Three Memoirs About the Messiness of Life and Self-Definition

A Life with Chronic Illness — Lessons From a Body in Revolt
By Tessa Miller
303 pp. Holt. $26.99.

Miller’s memoir, about chronic illness and the intersection of mental and physical health, should be read by anyone with a body.

“What Doesn’t Kill You” is the story of Miller’s fight for competent and compassionate care after she was diagnosed with inflammatory bowel disease. Though this is Miller’s first book, she has already made a name for herself as a health and science journalist. Now, in her memoir, she writes explicitly for fellow chronically ill people, with chapters divided by topic, an index for practical use and instructions throughout to advise readers. If the book at times feels as if its primary function is dispensing information rather than storytelling, that’s because informed care for our bodies is the story Miller is telling.

Throughout “What Doesn’t Kill You,” Miller’s training as a journalist shines. She writes with precision, conviction, respect and thoughtfulness about pain as well as the disparate, and at times unjust, experiences that people face when navigating the American health care system. But her storytelling is also shaped by her personal experience — she writes with the frankness and intimate knowledge of someone living with chronic illness. (I, for one, am charmed by Miller’s fondness for the term “butthole,” which she uses often enough in her early pages to establish a winning authorial tone.)

Stylistically, the experience of reading “What Doesn’t Kill You” can feel a bit whiplashy. Lyrical lines like “I created my own little spinning planet to mourn in” sit alongside chapters with titles like “The Most Important Poop of Your Life,” which sit alongside cries for health care reform. And yet, Miller’s book insists on being all things at once because, Miller argues, to understand chronic illness one needs the scientific and the personal and the political.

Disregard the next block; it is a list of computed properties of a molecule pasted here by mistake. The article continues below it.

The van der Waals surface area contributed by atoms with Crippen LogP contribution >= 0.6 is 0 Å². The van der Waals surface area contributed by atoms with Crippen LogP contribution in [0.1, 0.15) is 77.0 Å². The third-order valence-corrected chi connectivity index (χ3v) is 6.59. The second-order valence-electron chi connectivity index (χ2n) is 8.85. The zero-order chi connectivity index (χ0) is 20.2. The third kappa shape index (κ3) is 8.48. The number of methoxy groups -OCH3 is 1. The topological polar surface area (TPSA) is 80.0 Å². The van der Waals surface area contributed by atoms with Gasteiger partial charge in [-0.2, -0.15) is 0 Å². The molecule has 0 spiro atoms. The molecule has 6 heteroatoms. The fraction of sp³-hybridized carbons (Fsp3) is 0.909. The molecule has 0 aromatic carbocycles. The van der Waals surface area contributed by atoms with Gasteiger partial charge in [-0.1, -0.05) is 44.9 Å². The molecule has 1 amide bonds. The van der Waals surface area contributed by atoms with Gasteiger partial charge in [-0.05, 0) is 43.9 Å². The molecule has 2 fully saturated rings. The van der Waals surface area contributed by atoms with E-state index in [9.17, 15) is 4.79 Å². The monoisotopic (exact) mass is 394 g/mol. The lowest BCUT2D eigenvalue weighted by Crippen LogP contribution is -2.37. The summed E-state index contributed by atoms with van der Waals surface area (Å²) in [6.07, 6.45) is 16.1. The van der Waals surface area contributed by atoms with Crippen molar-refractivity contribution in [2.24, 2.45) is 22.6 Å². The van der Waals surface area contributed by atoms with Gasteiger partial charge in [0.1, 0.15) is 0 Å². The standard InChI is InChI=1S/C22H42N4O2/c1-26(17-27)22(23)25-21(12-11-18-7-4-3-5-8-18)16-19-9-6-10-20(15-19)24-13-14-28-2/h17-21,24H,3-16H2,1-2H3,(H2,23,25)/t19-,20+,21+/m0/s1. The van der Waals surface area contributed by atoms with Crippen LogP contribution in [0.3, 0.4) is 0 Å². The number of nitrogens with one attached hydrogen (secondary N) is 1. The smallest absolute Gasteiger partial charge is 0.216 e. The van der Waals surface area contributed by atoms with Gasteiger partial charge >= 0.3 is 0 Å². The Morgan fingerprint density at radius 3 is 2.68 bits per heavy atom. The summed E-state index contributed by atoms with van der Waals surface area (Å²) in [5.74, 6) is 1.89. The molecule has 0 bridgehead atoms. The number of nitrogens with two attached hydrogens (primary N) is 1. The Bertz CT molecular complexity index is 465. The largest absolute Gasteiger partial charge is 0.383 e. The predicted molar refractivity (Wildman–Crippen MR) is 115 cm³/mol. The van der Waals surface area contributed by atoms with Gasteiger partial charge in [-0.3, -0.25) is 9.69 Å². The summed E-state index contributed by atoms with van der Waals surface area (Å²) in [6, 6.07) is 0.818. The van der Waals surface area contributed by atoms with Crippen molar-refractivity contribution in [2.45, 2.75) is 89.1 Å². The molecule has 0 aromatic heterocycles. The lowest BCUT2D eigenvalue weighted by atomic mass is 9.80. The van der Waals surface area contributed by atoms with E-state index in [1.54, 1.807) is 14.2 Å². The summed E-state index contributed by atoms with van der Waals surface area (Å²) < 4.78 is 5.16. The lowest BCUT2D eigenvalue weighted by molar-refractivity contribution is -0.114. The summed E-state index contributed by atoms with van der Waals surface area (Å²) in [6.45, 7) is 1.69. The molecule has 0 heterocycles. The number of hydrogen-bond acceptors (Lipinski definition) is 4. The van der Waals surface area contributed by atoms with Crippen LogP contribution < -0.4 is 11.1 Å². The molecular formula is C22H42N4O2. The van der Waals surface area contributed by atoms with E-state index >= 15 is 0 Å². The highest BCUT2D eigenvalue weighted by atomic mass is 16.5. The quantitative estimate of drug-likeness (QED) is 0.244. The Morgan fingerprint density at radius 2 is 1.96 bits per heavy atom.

“What Doesn’t Kill You” is relentlessly researched and undeniably smart, but more than that, it is humane and offers reliable information to chronically ill people and their allies.

Reimagining the Promised Land
By Marcos Gonsalez
291 pp. Melville House. $26.99.

With “Pedro’s Theory,” Gonsalez has created a memoir that is at once a collection of essays about his life and also a kaleidoscopic investigation of the things America has tried to promise him.

In his book, Gonsalez writes about the Americas, about race, about queerness, about passing, about colonialism, about bodies, about pride and about shame. Gonsalez is a well-published essayist and a scholar, and in “Pedro’s Theory,” he is writing against projections of Latino identity that exist elsewhere as much as he is writing toward himself. Of his childhood neighborhood, he writes: “I live for nearly twenty years in this place constructed by the white imagination. And through this white imagining is how I conceive an image of myself and my family for the decades to come. An image of myself I have had to fight against day in and day out.”

The memoir is thrilling because it engages the reader in the active process of exploring, seeking and discovering how we “compose a life” and live out “many selves and conversations in the hope to compose another Americas, another world that does not have to be this exact one.” Perhaps the best term for Gonsalez’s book is the one he borrows from Audre Lorde: “biomythography,” a combination of autobiography, history and myth.